Cemb Hofmann UK

Cemb Hofmann UK
UK Specialist In Balancing Machine Sales & Contract Balancing

Tuesday, 16 July 2013

Examples of calculation of residual unbalance according to ISO 1940/1 Standards for rigid rotors


Example Number 1: Fun impeller 

 



Maximum service speed = 1500 RPM

Mass M = 200 kg

Left, right side correction radius Rs = Rd = 800 mm

Balancing quality G = 6,3

From previous diagram we obtain: 

Total acceptable residual eccentricity et = 40 m

Total acceptable residual unbalance Ut = M·e = 200 kg x 40 m = 8000 gr x mm

 

 
 
Note: The acceptable unbalance per plane has been calculated by simply dividing by two the total acceptable unbalance; this operation is correct because the two balancing planes have almost the same distance from the centre of mass position, which is at the same time almost in the centre of the rotor.
 

 

Example Number 2:  Turbine

 
 

Maximum service speed = 3000 RPM
Rotor mass M = 500 kg
Left side balancing radius Rs = 500 mm
Right side balancing radius Rd = 400 mm
Balance quality G = 2,5
 
From previous diagram we obtain:

Total acceptable residual eccentricity et = 8u
 
 

 


Values within brackets are valid for the quality  G = 1 (quality  g 1 is nowadays commonly required for turbines )

 

Example Number Three:  Impeller of a centrifugal pump 

 


Maximum service speed = 6000 RPM
Mass M = 10 kg
Balancing radius R = 100 mm
Required balancing quality G = 6.3

From previous diagram we obtain:
 
 
 

Note: Since the impeller is thin (reduced axial dimensions ) it is balanced in one plane only ( Static balancing)

 

Example Number 4:  Tool holder dynamically balanced 



The tool holder has a useful length L bigger than 2D (where D is the cone diameter ).

Considering its length it is advisable to balance it on two planes.

Maximum service speed = 24'000 RPM

Tool holder mass M = 5 kg

Correction radius on balancing plane 1 R1 40 mm

Correction radius on balancing plane 2 R2 20 mm

Required balancing quality G = 2.5

(ISO standards specify quality G=2.5 for machine tools spindles and driving systems)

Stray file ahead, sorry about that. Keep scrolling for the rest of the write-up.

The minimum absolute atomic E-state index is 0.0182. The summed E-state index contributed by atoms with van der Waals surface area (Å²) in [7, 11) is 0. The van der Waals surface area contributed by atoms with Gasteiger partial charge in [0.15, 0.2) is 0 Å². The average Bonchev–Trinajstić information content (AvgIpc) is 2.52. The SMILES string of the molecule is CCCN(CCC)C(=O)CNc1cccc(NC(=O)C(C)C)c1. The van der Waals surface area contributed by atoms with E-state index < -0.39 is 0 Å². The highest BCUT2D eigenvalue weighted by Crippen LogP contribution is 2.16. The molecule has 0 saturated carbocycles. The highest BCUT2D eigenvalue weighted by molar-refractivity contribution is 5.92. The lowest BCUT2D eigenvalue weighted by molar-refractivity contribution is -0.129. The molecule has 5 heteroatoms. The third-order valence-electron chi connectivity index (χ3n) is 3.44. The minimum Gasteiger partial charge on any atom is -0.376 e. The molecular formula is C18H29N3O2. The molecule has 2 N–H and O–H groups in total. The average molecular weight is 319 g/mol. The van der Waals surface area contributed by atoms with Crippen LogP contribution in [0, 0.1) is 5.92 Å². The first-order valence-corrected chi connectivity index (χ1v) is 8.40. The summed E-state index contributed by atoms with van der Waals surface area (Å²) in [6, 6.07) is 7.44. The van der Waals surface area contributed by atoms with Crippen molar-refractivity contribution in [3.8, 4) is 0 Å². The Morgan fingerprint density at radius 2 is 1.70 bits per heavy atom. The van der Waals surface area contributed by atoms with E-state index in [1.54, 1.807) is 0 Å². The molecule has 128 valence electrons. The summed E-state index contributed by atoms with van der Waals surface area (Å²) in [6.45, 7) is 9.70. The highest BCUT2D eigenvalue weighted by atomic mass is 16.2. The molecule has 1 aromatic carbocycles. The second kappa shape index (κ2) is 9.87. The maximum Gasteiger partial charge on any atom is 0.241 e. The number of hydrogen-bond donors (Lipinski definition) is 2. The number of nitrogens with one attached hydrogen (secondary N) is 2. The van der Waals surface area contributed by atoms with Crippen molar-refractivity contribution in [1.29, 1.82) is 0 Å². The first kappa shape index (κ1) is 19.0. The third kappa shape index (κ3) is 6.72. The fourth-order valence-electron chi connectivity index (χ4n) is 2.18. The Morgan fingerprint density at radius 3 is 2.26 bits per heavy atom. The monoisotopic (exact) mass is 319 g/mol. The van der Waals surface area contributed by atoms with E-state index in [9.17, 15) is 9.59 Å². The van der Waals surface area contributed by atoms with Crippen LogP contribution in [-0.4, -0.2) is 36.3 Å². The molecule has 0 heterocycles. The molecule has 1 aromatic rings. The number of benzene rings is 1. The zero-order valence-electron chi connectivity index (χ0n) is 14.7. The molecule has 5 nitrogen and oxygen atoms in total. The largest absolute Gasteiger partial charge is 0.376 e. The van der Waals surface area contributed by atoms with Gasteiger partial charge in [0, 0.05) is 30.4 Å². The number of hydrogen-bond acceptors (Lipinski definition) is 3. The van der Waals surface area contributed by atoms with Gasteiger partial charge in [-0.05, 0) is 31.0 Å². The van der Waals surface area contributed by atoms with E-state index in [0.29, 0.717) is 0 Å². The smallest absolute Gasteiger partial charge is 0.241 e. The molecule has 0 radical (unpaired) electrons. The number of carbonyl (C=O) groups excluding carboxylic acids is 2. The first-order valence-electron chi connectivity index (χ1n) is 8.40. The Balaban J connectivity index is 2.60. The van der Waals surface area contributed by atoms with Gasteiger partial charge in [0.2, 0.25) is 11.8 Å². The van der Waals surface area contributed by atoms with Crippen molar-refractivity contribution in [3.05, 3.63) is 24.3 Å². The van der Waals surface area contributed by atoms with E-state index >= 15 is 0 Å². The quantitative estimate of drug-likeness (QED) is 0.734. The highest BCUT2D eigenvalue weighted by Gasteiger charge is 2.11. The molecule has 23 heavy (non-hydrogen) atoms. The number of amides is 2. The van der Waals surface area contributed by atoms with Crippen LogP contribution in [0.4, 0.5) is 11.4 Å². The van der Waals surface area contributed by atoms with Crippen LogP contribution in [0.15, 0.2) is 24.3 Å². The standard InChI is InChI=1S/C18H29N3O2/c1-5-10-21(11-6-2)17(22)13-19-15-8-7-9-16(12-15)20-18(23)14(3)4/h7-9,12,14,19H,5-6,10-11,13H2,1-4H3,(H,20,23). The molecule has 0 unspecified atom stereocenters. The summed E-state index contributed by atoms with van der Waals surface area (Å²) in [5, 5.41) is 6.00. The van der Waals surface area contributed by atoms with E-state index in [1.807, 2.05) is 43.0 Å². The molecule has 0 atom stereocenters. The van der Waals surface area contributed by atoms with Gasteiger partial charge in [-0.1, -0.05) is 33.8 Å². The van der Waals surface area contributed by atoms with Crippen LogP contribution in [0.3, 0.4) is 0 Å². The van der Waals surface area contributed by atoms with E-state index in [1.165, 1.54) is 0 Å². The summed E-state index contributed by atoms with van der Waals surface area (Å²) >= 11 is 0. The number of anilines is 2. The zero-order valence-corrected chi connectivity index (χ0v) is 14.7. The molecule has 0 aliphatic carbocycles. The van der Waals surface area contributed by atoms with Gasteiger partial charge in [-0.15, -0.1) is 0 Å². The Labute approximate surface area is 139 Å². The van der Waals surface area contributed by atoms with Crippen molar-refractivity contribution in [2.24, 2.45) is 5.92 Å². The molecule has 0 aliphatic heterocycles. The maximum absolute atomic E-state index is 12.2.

Total acceptable residual eccentricity E = 1 m

Total acceptable residual unbalance Ut = M·E = 5 kg x 1 m = 5 gr x mm
 
 
 
 

  
 
Note: The total acceptable unbalance has been divided by two because we assumed that tool holder mass is more or less symmetrical with regard to the centre of mass position ,and that the two correction planes contain the centre of mass almost in the middle position.

Example Number 5:  Tool holder balanced in one plane only




 

Let us consider a tool holder which is to be balanced in one plane (static balancing).

Normally the tool holder is balanced in one plane only , if its length L is lower than 2D (D is cone diameter)

Maximum service speed = 12'000 RPM
 
Tool holder mass M = 1 kg

Balancing radius = 20 mm

Balancing quality G = 1

(ISO standards specify quality G 1 for grinding machine spindles)

Total acceptable eccentricity E = 2 m

Total acceptable residual unbalance Ut = M·E = 1 kg x 2 m = 2 gr x mm 
 
 
 
 
 
 
 
 
 
 
 

Cemb Hofmann UK is the leading UK Balancing expert and offers not only high precision balancing machine sales but also a highly acclaimed sub contract dynamic balancing service. 

For more information about any area of balancing, please visit the Cemb Hofmann UK Website or call us today on 0161 872 3123.